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Bowel cancer: two “highly predictive” symptoms to look out for

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Kuldeep Singh
Kuldeep is a Journalist and Writer at Revyuh.com. He writes about topics such as Apps, how to, tips and tricks, social network and covers the latest story from the ground. He stands in front of and behind the camera, creates creative product images and much more. Always ready to review new products. Email: kuldeep (at) revyuh (dot) com

Bowel cancer – is one of the most common types of cancer diagnosed in the World. With this growing global burden, prevention of cancer is one of the most significant public health challenges of the 21st century.

As its name suggests, it begins in the large bowel – a part of the digestive system that includes the colon and rectum. Due to its location, it often disturbs bowel habits, although the symptoms can be hard to recognize.

A study published in the journal Family Practice seeks to bring to our notice the most predictive indicators of bowel cancer.

The main aim of the research was to assist doctors and health professionals “select patients for rapid investigation”.

To assess the prevalence of symptoms, a structured literature review was carried out.

To do their research, scientists carried out a structured literature review.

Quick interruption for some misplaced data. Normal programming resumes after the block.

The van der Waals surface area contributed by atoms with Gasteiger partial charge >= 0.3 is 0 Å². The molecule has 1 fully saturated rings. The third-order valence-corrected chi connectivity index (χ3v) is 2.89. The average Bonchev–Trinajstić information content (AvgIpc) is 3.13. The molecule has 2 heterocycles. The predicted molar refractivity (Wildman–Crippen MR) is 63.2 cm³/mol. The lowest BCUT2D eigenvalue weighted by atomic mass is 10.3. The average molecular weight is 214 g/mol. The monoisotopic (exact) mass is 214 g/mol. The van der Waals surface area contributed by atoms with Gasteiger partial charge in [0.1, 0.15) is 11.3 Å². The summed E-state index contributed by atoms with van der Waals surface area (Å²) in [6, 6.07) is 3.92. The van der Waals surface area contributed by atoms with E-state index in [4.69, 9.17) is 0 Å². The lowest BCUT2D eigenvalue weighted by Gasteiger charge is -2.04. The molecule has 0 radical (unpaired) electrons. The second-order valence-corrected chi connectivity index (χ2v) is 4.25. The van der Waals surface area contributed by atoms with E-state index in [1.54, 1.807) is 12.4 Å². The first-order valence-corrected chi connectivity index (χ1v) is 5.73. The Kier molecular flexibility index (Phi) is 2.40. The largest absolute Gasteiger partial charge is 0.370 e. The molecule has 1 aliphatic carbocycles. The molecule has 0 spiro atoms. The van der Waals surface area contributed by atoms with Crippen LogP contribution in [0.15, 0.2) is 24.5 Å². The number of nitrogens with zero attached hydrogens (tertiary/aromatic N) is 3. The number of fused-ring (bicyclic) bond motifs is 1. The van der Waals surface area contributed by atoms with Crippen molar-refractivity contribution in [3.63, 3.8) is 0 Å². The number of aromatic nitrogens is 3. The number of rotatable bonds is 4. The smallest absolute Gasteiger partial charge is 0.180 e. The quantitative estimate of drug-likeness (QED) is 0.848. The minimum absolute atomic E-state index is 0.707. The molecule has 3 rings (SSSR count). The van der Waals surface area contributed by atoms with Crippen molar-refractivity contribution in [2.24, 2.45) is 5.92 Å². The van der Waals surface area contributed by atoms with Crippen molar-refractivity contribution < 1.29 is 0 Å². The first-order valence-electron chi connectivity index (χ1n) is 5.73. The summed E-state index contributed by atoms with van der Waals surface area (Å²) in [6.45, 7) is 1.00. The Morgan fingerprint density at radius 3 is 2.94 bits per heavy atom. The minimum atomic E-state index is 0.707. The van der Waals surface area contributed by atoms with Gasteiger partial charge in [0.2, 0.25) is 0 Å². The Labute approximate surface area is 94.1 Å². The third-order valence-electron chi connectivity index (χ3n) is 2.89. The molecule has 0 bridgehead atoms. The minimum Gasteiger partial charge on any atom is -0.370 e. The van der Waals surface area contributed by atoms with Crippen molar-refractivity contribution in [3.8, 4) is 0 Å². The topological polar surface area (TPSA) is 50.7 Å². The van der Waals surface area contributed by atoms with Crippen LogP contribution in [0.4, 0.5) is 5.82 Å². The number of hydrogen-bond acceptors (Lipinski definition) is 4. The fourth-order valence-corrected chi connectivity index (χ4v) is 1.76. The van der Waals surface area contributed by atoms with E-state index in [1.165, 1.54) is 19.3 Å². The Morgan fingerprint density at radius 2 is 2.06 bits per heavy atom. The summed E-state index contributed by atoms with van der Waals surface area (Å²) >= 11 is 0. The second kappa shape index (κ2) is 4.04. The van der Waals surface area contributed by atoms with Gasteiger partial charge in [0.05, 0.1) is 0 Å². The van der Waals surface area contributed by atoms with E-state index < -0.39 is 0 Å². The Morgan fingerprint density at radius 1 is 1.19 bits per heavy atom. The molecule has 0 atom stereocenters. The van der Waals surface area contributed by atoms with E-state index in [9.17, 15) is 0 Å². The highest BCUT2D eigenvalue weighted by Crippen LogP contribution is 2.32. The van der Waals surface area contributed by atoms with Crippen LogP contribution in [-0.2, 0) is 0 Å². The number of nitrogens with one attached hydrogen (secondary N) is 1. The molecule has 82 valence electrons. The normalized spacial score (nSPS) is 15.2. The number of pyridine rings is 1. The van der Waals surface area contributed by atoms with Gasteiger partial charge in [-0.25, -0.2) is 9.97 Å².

The paper, titled “Diagnosis of colorectal cancer in primary care: the evidence base for guidelines” found two highly predictive symptoms – Rectal bleeding and change in bowel habit towards increased looseness or increased stool frequency.

“Other symptoms, such as abdominal pain, are so prevalent in the community that they have little predictive value,” the researchers wrote.

“Other health problems can cause similar symptoms,” explains the health body.

For example:

  • Blood in the poo when associated with pain or soreness is more often caused by piles (haemorrhoids)
  • A change in bowel habit or abdominal pain is usually caused by something you’ve eaten
  • A change in bowel habit to going less often, with harder poo, is not usually caused by any serious condition – it may be worth trying laxatives before seeing a GP.

“These symptoms should be taken more seriously as you get older and when they persist despite simple treatments,” adds the NHS.

Although people should see a Doctor If they have any of the symptoms of bowel cancer for three weeks or more, recommends the agency.

How to reduce your risk

The exact cause of bowel cancer is not known, but it can depend on may elements including age, genetics and lifestyle.

Many studies have also shown that eating lots of red and processed meat increases the risk of bowel cancer.

Processed meat includes bacon, salami, sausages, canned meat, or chicken nuggets or any other food that is treated to preserve or add flavour.

Be careful about these risk factors as well:

  • Being overweight and obese
  • Physical activity
  • Smoking tobacco
  • Alcohol
  • Age
  • Family history
  • Ulcerative colitis and Crohn’s disease
  • Previous cancer
  • Medical conditions
  • Benign polyps in the bowel
  • Radiation
  • Infections.

How is it treated?

Well, your treatment depends on many factors like type of cancer: colon or rectal and stage of the cancer.

“The main treatments are chemotherapy, surgery, radiotherapy and chemoradiotherapy,” adds the charity.

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